|Publication number||US6207063 B1|
|Application number||US 09/527,148|
|Publication date||Mar 27, 2001|
|Filing date||Mar 16, 2000|
|Priority date||Dec 23, 1991|
|Also published as||CA2195067A1, CA2195067C, DE69632012D1, DE69632012T2, EP0775005A1, EP0775005A4, EP0775005B1, US5730883, US6059979, US6451203, US6802982, US20010006810, US20010008221, US20030062318, WO1996040399A1|
|Publication number||09527148, 527148, US 6207063 B1, US 6207063B1, US-B1-6207063, US6207063 B1, US6207063B1|
|Inventors||Richard I. Brown|
|Original Assignee||Baxter International Inc.|
|Export Citation||BiBTeX, EndNote, RefMan|
|Patent Citations (47), Referenced by (40), Classifications (63), Legal Events (3)|
|External Links: USPTO, USPTO Assignment, Espacenet|
This application is a continuation of application Ser. No. 08/960,674 filed Oct. 30, 1997, now U.S. Pat. No. 6,059,979, which is a continuation of application Ser. No. 08/473,316 filed Jun. 7, 1995, now U.S. Pat. No. 5,730,883, which is a continuation-in-part of application Ser. No. 08/097,967, filed on Jul. 26, 1993, now abandoned, which is a continuation-in-part of U.S. application Ser. No. 07/965,088, filed on Oct. 22, 1992, now U.S. Pat. No. 5,370,802, which is a continuation-in-part of U.S. application Ser. No. 07/814,403, filed on Dec. 23, 1991, now abandoned.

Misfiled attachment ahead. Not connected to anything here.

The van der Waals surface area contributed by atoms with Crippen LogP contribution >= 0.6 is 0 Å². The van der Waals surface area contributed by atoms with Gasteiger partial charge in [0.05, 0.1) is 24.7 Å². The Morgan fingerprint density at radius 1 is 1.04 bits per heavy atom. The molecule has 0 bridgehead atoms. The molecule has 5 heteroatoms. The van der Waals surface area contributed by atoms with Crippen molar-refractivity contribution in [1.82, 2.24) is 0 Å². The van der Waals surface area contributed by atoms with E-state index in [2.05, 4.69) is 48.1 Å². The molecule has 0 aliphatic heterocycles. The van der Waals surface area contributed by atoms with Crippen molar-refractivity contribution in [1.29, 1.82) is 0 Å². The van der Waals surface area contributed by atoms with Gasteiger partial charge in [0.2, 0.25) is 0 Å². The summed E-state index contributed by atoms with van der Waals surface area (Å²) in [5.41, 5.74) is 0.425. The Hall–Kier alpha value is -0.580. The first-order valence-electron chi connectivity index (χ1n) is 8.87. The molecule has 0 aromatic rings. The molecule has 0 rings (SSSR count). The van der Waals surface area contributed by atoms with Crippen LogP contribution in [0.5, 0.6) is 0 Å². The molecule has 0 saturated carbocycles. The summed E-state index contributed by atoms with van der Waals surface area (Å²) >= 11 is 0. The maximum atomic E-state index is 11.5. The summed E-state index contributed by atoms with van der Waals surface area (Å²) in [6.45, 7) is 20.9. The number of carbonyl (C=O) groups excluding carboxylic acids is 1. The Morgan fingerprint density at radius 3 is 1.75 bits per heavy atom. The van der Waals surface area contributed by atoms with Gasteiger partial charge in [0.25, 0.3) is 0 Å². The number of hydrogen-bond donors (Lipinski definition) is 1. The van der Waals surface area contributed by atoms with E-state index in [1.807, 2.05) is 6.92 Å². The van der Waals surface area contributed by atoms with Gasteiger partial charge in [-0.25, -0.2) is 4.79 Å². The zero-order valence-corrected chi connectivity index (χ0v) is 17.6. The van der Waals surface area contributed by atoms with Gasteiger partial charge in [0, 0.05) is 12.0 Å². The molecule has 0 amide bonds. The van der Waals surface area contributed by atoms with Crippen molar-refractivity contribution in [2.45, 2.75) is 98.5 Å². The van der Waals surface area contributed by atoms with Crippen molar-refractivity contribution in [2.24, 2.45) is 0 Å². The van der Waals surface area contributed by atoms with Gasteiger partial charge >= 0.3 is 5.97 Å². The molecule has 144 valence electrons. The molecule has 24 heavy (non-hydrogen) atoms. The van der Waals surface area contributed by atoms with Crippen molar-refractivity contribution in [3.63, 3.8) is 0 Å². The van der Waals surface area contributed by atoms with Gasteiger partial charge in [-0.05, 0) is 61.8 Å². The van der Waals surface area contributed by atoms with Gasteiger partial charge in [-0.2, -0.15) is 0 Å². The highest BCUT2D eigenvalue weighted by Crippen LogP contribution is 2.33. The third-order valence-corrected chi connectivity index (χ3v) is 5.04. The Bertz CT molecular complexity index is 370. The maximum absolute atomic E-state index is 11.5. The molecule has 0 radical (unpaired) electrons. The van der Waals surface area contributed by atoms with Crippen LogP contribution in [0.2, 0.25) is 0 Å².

The invention generally relates to blood processing systems and methods.
Today people routinely separate whole blood by centrifugation into its various therapeutic components, such as red blood cells, platelets, and plasma.
Certain therapies transfuse large volumes of blood components. For example, some patients undergoing chemotherapy require the transfusion of large numbers of platelets on a routine basis. Manual blood bag systems simply are not an efficient way to collect these large numbers of platelets from individual donors.
On line blood separation systems are today used to collect large numbers of platelets to meet this demand. On line systems perform the separation steps necessary to separate concentration of platelets from whole blood in a sequential process with the donor present. On line systems establish a flow of whole blood from the donor, separate out the desired platelets from the flow, and return the remaining red blood cells and plasma to the donor, all in a sequential flow loop.